As I approached the modern, glass-walled conference room, I could see Chris speaking on the phone, though his back was mostly to the hallway. He took a few steps in one direction, then turned and put both his big hands on the table, with his left shoulder pressing the phone to his ear. I stepped up my pace to reach him and as I entered the conference room, he had sunk into a chair, still on the phone. His navy pinstripe suit looked sharp and neatly pressed, but his expression looked like someone had flavored his coffee with the elixar of despair. I tapped him on the shoulder and said firmly, “Get up. Let’s go.” His face changed from upset with a slightly lost look in his eyes to angry and indignant in a flash.
“What?” he demanded.
I pushed the conference room door closed and deliberately kept my grip on the handle as I replied, “Whatever important news we have to discuss this morning needs to be done off-site. You have employees, clients, and guests walking these halls and it’s not appropriate for them to see you broadcasting bad news with your body language. Do you need to grab your coat before we go?” It was similar to the way I’d hold a junior tennis player accountable for showing bad behavior on court: own it, correct it, and move on. Fortunately, Chris responded in the best way: no drama, no denial, no discussion.
In private, Chris shared that the change in the sales team compensation plan he had put into place with his relatively new VP of sales a little more than a week ago was having some major undesirable effects. Instead of thoroughly reviewing all the ways the new criteria would affect his sales team, Chris allowed the VP to announce a plan that was too rules-driven. And on the phone call prior to our meeting, Chris had learned that James, one of this top sales guys, had given notice.
Chris had some tough decisions to make once we reviewed the events that led up to this situation. He might have to adjust his projections. He might have to revise the compensation plan that he had already announced. He might have to do any of a dozen different things to repair this damage and regain positive momentum, but I was already certain of three things. First, Chris needed to be in a better mental state and stop running disaster scenarios in his mind so we could focus on more productive matters. Second, some corrective action needed to be taken fast with the employees – and especially the sales team – to send a signal that further changes were coming to improve the company’s condition. Third, Chris needed my help to learn how to slow down and not make important decisions too quickly or impulsively – especially for those that affected his people, not just his systems.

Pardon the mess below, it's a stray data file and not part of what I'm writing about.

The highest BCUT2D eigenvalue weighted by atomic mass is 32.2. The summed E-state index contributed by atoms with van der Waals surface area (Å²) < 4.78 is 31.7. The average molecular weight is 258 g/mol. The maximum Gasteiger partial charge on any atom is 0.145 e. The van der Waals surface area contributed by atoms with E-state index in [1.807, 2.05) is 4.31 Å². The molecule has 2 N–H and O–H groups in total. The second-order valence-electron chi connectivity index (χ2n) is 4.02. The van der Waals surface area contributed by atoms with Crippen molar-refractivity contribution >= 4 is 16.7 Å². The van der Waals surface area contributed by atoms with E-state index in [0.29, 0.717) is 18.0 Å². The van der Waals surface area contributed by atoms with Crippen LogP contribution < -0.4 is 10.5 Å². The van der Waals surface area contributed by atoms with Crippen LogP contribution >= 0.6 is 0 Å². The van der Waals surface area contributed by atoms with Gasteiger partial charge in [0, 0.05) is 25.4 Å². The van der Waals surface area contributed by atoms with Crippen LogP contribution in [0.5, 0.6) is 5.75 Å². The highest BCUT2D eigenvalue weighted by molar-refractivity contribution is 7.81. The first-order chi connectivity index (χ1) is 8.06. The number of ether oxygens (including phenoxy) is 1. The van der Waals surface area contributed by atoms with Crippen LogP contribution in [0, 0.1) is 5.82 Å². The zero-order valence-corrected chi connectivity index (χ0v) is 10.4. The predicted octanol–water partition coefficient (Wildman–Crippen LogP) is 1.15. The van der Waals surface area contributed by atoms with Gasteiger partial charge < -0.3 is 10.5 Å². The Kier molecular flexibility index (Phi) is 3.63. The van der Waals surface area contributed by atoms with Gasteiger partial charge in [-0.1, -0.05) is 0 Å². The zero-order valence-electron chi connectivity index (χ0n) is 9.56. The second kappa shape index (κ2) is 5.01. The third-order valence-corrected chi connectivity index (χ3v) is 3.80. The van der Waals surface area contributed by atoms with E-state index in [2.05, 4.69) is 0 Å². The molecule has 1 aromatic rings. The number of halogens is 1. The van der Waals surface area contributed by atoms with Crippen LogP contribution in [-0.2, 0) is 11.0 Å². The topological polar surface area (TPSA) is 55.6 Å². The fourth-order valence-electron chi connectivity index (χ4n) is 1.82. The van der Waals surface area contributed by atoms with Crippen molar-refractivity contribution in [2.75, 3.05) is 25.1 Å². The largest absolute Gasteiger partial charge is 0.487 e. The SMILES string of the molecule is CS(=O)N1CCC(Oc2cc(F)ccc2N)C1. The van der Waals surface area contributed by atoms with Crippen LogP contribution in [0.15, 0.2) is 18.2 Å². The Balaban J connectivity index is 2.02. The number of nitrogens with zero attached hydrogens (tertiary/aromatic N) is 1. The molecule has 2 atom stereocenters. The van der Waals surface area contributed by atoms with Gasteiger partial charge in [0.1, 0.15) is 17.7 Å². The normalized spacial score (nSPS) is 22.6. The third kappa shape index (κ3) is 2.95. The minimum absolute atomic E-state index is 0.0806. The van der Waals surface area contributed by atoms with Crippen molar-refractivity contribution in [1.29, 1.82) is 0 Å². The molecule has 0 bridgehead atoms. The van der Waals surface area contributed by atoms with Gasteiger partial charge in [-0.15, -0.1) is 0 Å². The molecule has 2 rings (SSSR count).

Your Steps to Success
Be aware that as a leader, you are always being watched, observed, and scrutinized, from the way you wear your smile, to who entrust assignments, to the shine on your shoes. And people will layer meanings onto your actions like cotton candy being spun onto a cardboard stick. Accept that while it’s not fair, it is part of the job, so take responsibility for what’s under your control and let go of what’s not. From my perspective, everyone in an organization needs to adopt this responsibility, whether you’re in management, sales, operations, or administration. Everyone represents the company to one degree or another, so you might as well make the most of the opportunity. Here are a few concrete steps you can take.
When someone wants to have a conversation that is likely to require you to change direction, choose an environment that is appropriate so you can respond appropriately.
The more you can have a buffer of emotional and physical space, the more you’ll be able to make the appropriate rather than the impulsive decision when you’re struck by something and need to react. It’s smart to do some deliberate things in advance in order to create that space.
How do you address this issue in your own business?
Bill Ringle is a CEO, former Apple exec, published author, and angel investor. Through Grow Business Now, he offers strategies and tools to elevate growth for executives and entrepreneurs from more than 46 industries. Bill has conducted nearly 200 podcast interviews on My Quest for the Best, where industry and business leaders share their secrets to success.